Spear’s has learned of one pioneering individual who decided to make a stand against the overuse of 'luxury'
by Sophie McBain
If one man’s feast is another’s dog’s dinner, can there be any objective criteria with which to distinguish the ‘luxurious’ from the ‘everyday?’ And with the word luxury now applied to anything from Louis Vuitton to loo roll, is its ubiquity rendering the word meaningless?
Spear’s has learned of one pioneering individual who decided to make a stand against the overuse of 'luxury'. He launched a complaint with the Advertising Standards Authority against Virgin’s Sandals Luxury Included ® Resorts, arguing that given his holiday experience, the resort’s name was misleading. Despite the ‘unlimited premium brand alcoholic drinks', his ‘marble bath’, ‘mahogany four-poster bed’ and the attention of his personal butler, the complainant’s down time was marred by the unclean air conditioning vent, malfunctioning patio doors and poor reception on his ‘42 inch plasma screen TV'.
And then, in mid-air, came the deathblow. The glossy brochure had promised that his in-flight ‘dedicated menu’ would be ‘served on china dinnerware with accompanying stainless steel cutlery’. Instead he was served a cheese and egg roll wrapped in silver foil (after he had opted out of the main meal choice).
The ASA did not uphold his complaint, arguing that ‘the term luxury was widely used in the travel industry and was not objectively defined,’ and that despite the complainant’s exacting standards, not to mention the sandwich fiasco, most of the facilities were ‘sufficiently high-end to warrant the use of the term luxury'.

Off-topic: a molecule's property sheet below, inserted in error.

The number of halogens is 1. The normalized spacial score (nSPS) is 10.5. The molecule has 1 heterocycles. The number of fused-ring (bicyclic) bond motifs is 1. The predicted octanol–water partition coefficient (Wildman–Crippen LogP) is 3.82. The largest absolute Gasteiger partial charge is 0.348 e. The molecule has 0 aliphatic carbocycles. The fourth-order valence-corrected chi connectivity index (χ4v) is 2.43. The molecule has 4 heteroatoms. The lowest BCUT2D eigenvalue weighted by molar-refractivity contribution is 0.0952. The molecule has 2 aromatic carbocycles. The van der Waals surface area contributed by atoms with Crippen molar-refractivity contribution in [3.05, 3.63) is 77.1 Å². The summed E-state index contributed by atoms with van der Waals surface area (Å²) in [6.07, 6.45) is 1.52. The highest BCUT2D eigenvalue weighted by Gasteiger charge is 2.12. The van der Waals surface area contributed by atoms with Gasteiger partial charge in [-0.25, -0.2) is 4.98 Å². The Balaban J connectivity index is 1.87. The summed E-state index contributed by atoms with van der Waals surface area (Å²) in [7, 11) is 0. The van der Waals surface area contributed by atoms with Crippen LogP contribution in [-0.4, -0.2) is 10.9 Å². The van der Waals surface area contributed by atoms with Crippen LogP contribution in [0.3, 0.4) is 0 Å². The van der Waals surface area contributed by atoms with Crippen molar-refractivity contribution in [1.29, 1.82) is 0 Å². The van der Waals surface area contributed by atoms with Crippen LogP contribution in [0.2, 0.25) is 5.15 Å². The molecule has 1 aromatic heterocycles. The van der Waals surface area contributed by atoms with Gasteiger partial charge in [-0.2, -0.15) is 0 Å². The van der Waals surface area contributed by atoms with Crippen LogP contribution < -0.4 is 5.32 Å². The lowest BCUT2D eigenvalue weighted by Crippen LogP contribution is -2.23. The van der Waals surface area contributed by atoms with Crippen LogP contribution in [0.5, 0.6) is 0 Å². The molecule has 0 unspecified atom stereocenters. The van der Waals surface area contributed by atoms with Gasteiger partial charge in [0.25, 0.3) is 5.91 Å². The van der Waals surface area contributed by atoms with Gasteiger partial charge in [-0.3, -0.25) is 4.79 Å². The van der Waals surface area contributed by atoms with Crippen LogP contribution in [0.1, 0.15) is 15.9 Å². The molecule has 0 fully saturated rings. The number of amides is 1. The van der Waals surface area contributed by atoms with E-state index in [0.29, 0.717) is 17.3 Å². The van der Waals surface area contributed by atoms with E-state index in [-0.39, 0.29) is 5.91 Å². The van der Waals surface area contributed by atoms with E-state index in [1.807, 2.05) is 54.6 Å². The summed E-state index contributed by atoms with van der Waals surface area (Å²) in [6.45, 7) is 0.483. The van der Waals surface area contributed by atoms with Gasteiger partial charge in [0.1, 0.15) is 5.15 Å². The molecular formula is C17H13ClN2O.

This shows that the meaning of luxury has not completely diminished with time. It is not yet a mere linguistic tic, disproportionately afflicting PRs and marketing execs — the ASA listed the various facilities offered by the hotel as evidence for their ruling — but like beauty, taste and probably morality, there is little hope of escaping the subjective nature of the term.
This problem of subjectivity is particularly pronounced in the travel industry. Where once ‘luxury’ was understood as shorthand for ‘well stocked mini-bar, a turn-down service, and a chocolate on your pillow,’ a new species of five star hotel with seven star aspirations is raising the bar beyond even the most demanding customer’s imagination, while the average Holiday Inn room will now provide many of the facilities once considered the mark of four or five star accommodation.
As a result it is becoming harder to detect the difference between genuine luxury and false grandeur, and the discerning traveller ought to read between the carefully crafted lines of holiday brochures. While it’s hard not to have some sympathy for the victim of Sandwichgate, the boast that dinner would be served on china and with stainless steel cutlery ought to have set alarm bells ringing — and not just to call the butler.